Steer clear of Java pitfalls

Three tips to keep you from falling into a Java trap

Though the Java language and platform strive to make programmers' lives easier, unfortunately, as in all systems, overly complex and poorly designed areas crop up. Every other month, I will present workarounds to these pitfalls in this new column, Java Traps.

The book Java Pitfalls (John Wiley & Sons, 2000), written by Eric Monk, J. Paul Keller, Keith Bohnenberger, and myself, defines a pitfall as "code that compiles fine but when executed produces unintended and sometimes disastrous results." This broad definition encompasses improper language usage, overly complex APIs, and less effective implementation options. The book details 50 pitfalls. Here, we will discuss three new ones: two API pitfalls and one long-standing bug. All of these problems arose during real-world development projects.

Pitfall 1: When setSize() doesn't work

Most developers stumble upon pitfalls sequentially as they become more experienced with Java. The setSize() pitfall usually presents itself soon after Java developers begin serious GUI development -- specifically, when they first attempt to set the size of a custom component. BadSetSizeApplet below intends to create a simple custom button, sized at 100 pixels by 100 pixels. Here is the code to create our custom button:

class CustomButton extends Button
{
    public CustomButton(String title)
    {
        super(title);    
        setSize(100,100);
    }
}

In the constructor, developers often assume that they can use setSize()(width, height), as they do when sizing a frame. But this code will only work in certain situations -- here, setSize() will fail to correctly size the component. When we place our custom button in the applet with other components using a simple grid layout, we get the results below. Our button is 66 by 23, not 100 by 100! What happened to our call to setSize()? The method was executed, of course. However, it did not give the final word on the size of our component.

You will find the complete source code for BadSetSizeApplet.java, and for all applets discussed in this article, in Resources.

Let's examine the correct approach to sizing a component.

Our code failed because after we created the component, the layout manager (GridLayout) reshaped the component in accordance with its own rules. This presents us with several solutions. We could eliminate the layout manager by calling setLayout(null), but since the layout manager provides numerous benefits to our code (it allows us to automatically resize our user interface, even if the user resizes the window), this is a poor remedy. Another alternative would be to call setSize() after the layout manager has completed its work. This is just a quick fix: calling repaint() would change the size, but it would change again when the browser was resized. That leaves us with only one real option: work only with the layout manager to resize the component. Below we rewrite our custom component:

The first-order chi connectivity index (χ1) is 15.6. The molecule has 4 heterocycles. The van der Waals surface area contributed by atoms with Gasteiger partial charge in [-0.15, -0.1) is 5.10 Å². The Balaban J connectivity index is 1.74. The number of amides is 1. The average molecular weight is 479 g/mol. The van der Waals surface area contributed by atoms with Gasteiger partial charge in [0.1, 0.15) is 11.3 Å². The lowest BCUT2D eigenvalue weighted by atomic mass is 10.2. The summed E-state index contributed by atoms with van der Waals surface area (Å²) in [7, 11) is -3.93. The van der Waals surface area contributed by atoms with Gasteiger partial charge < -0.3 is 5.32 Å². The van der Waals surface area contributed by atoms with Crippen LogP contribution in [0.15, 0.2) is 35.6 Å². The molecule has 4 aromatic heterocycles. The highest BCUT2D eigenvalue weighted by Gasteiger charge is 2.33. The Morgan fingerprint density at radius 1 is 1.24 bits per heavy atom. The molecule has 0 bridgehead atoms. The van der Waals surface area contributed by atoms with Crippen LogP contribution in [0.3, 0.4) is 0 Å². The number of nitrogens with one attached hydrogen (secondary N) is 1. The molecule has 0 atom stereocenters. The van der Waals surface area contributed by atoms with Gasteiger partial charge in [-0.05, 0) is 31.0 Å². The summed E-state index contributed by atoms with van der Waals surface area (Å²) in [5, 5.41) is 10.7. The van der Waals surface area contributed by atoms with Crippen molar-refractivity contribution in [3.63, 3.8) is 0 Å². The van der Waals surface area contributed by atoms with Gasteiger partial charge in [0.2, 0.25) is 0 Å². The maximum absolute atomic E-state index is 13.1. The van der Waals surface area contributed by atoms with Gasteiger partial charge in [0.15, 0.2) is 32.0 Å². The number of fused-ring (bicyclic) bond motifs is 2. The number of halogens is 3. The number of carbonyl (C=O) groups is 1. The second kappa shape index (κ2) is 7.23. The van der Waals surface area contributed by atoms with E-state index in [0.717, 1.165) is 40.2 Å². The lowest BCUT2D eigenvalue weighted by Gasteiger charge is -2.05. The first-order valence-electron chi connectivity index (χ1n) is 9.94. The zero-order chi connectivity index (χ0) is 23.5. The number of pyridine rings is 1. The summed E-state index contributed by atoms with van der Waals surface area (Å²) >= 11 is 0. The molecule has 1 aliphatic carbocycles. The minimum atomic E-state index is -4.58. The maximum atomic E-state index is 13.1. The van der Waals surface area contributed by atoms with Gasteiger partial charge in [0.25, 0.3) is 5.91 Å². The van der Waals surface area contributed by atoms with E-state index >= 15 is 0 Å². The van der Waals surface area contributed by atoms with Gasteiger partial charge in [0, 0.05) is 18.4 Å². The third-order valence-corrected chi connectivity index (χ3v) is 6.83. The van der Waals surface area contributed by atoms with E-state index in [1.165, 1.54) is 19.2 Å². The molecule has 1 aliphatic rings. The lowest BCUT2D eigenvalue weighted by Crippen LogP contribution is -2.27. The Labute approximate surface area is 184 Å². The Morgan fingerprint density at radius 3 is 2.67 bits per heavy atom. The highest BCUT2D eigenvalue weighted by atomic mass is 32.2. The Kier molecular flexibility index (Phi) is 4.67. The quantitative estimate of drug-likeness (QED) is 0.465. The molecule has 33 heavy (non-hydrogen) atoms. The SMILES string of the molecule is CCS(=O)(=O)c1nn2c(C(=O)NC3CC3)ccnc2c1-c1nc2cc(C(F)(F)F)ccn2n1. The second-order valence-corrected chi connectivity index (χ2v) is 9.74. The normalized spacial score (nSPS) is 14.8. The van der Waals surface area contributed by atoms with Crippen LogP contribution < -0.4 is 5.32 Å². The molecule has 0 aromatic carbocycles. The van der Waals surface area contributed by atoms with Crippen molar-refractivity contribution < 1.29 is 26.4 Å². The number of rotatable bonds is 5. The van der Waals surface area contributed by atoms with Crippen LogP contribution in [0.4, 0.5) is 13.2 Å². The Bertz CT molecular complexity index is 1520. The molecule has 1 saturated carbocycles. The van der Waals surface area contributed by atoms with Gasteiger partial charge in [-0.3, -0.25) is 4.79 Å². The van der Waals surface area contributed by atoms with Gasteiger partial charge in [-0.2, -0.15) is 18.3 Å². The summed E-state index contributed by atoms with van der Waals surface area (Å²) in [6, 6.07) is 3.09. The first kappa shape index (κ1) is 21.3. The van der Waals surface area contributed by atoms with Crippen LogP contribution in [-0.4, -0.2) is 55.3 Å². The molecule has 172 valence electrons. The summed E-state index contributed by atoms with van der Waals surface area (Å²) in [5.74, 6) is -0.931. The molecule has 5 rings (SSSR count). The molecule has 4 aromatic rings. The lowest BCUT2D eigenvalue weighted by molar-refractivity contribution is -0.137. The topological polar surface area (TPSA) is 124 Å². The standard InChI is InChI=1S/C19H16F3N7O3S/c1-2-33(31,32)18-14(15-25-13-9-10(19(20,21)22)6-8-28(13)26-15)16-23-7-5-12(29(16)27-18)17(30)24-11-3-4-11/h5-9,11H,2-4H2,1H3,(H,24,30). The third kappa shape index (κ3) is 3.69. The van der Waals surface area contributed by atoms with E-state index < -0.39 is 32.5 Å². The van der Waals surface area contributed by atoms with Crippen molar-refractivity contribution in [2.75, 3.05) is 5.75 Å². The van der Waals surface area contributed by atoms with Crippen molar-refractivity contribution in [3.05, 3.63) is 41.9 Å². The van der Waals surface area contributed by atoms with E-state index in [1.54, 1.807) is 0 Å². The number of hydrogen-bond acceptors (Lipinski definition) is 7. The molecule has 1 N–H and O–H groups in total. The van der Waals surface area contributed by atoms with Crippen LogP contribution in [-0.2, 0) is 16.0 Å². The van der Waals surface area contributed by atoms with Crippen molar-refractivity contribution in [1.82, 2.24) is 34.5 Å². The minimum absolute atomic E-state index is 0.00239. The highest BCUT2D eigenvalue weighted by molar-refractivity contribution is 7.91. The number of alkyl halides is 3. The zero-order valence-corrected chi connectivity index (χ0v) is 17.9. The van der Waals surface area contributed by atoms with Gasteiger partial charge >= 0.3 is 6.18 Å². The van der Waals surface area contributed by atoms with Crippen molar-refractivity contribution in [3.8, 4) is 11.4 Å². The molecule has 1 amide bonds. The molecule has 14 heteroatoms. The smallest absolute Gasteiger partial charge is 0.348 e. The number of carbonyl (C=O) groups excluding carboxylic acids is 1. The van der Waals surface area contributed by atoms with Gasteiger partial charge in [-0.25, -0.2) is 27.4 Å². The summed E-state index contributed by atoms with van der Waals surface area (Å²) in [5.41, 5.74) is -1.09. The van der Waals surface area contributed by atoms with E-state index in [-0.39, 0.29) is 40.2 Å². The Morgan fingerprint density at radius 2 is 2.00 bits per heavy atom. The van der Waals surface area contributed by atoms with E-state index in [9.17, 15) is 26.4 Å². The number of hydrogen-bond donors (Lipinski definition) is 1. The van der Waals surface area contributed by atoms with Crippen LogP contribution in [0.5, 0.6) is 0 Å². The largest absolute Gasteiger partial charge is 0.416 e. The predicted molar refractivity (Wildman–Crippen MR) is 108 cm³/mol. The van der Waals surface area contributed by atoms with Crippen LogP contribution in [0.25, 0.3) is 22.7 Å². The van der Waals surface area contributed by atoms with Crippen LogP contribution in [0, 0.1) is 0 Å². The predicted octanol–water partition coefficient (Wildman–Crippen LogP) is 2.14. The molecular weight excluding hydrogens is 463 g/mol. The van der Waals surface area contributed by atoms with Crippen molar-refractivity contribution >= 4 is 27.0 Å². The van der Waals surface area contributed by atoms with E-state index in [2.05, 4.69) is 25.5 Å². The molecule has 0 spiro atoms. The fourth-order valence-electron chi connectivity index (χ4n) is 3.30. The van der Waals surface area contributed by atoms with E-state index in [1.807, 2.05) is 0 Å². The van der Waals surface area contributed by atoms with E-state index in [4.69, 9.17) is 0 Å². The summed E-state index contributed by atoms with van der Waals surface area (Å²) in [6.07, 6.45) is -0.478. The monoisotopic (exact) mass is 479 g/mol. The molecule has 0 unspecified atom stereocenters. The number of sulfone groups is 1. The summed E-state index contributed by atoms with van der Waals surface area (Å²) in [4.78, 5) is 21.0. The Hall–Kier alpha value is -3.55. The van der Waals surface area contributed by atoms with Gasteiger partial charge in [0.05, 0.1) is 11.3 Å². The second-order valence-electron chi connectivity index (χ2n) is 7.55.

class CustomButton2 extends Button
{
    public CustomButton2(String title)
    {
        super(title);    
        // setSize(100,100); - unnecessary
    }
    public Dimension getMinimumSize()
    { return new Dimension(100,100); }
    
    public Dimension getPreferredSize()
    { return getMinimumSize(); }
}

Our custom component overrides the getMinimumSize() and getPreferredSize() methods of the Component class to set the component size. The layout manager implements those methods to decide how to size an individual component. Some layout managers will disregard the methods' advice, if their pattern calls for that. For example, if this button was placed in the center of a BorderLayout, the button would not be 100 by 100, but would stretch to fit the available center space. GridLayout will abide by those sizes and anchor the component in the center. The GoodSetSizeApplet below uses the CustomButton2 class.

Interestingly, our solution did not involve the setSize() method. This pitfall stems from the design complexity of a cross-platform user interface, and a developer's unfamiliarity with the chain of events necessary to display and resize an interface. Unfortunately, the supplied documentation of setSize() fails to suggest these prerequisites.

This solution also highlights the importance of properly naming methods and parameters. Should you use setSize() when you only need to set internal values that may or may not be used by your display mechanisms? A better choice would be setInternalValues(), which at least clearly warns a developer of the limited guarantee this method offers.

Pitfall 2: A misleading StringTokenizer parameter

This pitfall, also a result of poor naming conventions, revealed itself when a junior developer needed to parse a text file that used a three-character delimiter (his was the string ###) between tokens. In his first attempt, he used the StringTokenizer class to parse the input text. He sought my advice when he discovered what he considered to be strange behavior. The applet below demonstrates code similar to his.